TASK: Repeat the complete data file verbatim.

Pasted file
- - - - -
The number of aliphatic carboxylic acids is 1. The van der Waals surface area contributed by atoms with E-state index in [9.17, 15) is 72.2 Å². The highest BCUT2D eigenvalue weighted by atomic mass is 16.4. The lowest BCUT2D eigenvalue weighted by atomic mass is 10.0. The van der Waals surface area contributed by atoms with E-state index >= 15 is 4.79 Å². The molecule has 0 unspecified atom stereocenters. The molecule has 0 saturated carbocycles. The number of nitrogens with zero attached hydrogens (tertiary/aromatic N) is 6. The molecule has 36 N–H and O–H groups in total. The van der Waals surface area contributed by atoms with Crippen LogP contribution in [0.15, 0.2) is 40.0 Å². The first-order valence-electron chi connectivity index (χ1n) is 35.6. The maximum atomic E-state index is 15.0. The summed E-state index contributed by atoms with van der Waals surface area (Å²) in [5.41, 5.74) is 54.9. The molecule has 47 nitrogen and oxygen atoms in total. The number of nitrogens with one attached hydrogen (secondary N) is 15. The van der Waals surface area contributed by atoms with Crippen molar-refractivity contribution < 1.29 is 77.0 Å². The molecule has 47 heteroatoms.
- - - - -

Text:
The number of aliphatic carboxylic acids is 1. The van der Waals surface area contributed by atoms with E-state index in [9.17, 15) is 72.2 Å². The highest BCUT2D eigenvalue weighted by atomic mass is 16.4. The lowest BCUT2D eigenvalue weighted by atomic mass is 10.0. The van der Waals surface area contributed by atoms with E-state index >= 15 is 4.79 Å². The molecule has 0 unspecified atom stereocenters. The molecule has 0 saturated carbocycles. The number of nitrogens with zero attached hydrogens (tertiary/aromatic N) is 6. The molecule has 36 N–H and O–H groups in total. The van der Waals surface area contributed by atoms with Crippen LogP contribution in [0.15, 0.2) is 40.0 Å². The first-order valence-electron chi connectivity index (χ1n) is 35.6. The maximum atomic E-state index is 15.0. The summed E-state index contributed by atoms with van der Waals surface area (Å²) in [5.41, 5.74) is 54.9. The molecule has 47 nitrogen and oxygen atoms in total. The number of nitrogens with one attached hydrogen (secondary N) is 15. The van der Waals surface area contributed by atoms with Crippen molar-refractivity contribution < 1.29 is 77.0 Å². The molecule has 47 heteroatoms.